5. Embrace flexibility. Flexible working used to mean working 9 to 5 office hours from either home or consolidating hours into a shorter working week. Today flexible working means working whenever you want, night or day, wherever you want (office, cafe, home, bed) and delivering the work on time thanks to technology. Set clear goals and outcomes with deadlines, and allow your team to work when and where they are their best selves. If they are not a morning person, then don’t expect them to deliver their best first thing!

  6. If needed, help someone move on. If someone is constantly not performing have an honest conversation with them. Can they be their best self in the company, in your team? Do their values, vision, and working practices align with the company? If not, set them free to find the place where they can be their best self. Encourage them to get clear with what they really want and reflect this in their LinkedIn profile and CV and encourage them to go after what they want. Share with anyone in your network who you think can help them.

  7. Model self-care and good limits. Know when you feel good and when you need to take care of yourself. E.g. if you have back-to-back meetings all day, by meeting eight, you are not going to be your best self. Know your limits. It’s even a good idea to empower your PA, if you have one, to implement a ‘no more than X meetings per day’ rule. This sets a good example as well, so your employees can focus on doing substantive work, rather than just being in and out of meetings!

  8. Bring your personal life to work. As a leader and role model being your Oneself, it’s important to demonstrate that you understand that personal lives don’t get put on pause when you’re in the office! Respond to work and personal emails during the day. Go large and have one phone, why do you need a work and a personal phone when you are your Oneself?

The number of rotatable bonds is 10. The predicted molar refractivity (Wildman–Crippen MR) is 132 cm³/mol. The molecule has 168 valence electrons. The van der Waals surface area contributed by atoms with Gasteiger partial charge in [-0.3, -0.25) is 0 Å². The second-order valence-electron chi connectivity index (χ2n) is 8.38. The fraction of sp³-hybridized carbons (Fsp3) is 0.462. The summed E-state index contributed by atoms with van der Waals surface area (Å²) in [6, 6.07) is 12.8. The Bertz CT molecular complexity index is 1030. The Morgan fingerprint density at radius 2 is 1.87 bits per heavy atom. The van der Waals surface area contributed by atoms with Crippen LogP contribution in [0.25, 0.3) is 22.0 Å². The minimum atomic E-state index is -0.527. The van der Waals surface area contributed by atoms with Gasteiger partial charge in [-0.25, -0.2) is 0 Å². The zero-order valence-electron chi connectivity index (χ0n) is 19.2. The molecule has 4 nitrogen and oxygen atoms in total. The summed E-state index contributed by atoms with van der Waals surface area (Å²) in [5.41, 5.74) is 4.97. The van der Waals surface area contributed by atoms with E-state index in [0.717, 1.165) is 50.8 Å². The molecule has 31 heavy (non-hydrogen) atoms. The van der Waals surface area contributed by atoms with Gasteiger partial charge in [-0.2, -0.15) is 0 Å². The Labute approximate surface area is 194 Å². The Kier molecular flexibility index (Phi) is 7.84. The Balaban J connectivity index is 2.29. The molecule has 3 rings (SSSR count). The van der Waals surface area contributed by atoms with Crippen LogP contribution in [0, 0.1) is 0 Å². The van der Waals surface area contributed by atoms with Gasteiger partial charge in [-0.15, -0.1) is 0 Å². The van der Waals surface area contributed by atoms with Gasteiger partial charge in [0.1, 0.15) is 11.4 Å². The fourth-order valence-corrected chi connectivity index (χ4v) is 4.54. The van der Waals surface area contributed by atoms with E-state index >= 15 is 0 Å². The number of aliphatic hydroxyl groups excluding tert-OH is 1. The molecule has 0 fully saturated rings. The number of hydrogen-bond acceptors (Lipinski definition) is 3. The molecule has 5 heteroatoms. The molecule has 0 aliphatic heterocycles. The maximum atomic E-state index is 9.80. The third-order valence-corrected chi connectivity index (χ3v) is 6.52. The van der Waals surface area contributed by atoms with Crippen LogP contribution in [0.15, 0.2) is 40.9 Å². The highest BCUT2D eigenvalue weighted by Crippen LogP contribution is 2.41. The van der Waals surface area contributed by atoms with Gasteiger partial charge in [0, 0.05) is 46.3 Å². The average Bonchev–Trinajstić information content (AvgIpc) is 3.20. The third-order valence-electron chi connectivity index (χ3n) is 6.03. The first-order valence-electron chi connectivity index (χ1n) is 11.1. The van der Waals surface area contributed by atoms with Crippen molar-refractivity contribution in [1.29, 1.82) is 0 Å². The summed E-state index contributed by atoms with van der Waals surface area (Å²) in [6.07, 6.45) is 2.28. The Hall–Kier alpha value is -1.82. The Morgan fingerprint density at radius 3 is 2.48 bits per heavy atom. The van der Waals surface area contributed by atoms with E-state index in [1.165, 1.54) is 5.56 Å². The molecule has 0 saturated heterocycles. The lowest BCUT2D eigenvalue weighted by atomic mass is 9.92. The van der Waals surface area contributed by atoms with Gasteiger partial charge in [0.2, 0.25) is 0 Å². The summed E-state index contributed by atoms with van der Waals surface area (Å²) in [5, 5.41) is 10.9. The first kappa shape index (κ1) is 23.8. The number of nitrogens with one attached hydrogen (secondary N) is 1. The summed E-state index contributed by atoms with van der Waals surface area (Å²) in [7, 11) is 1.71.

9. Admit when you’re wrong. No one is perfect, and even with the best preparation and intentions sometimes we all make mistakes. When that happens, be sure to acknowledge it, and apologise if appropriate. Discuss what you, and the company, might have learned. This helps create a culture of honesty where people aren’t afraid to admit they’ve made a mistake, and can be their Oneself, even when they aren’t feeling on top of their game.

  10. Remember the importance of good health. No one can be at their peak when they are feeling unwell and not spending time on their personal welling being. Your mental health is just as important as physical health. If you know mediation or going for a walk is good for you, make this a ritual and build this into your day to support yourself and others.

I am not saying you need to feel amazing all the time.  We need the low times and OK times to appreciate the brilliant times and recharge.  What I am saying is that there is much less differentiation than there used to be between our personal and professional lives, so instead of trying to compartmentalise them, finding ways to help them work together in harmony is much more supportive of our best selves, delivering our best work, and being our best self to others.

Being our best Oneself supports a culture where people can thrive and be brilliant.

Put your energy into doing your best work and being will feel better!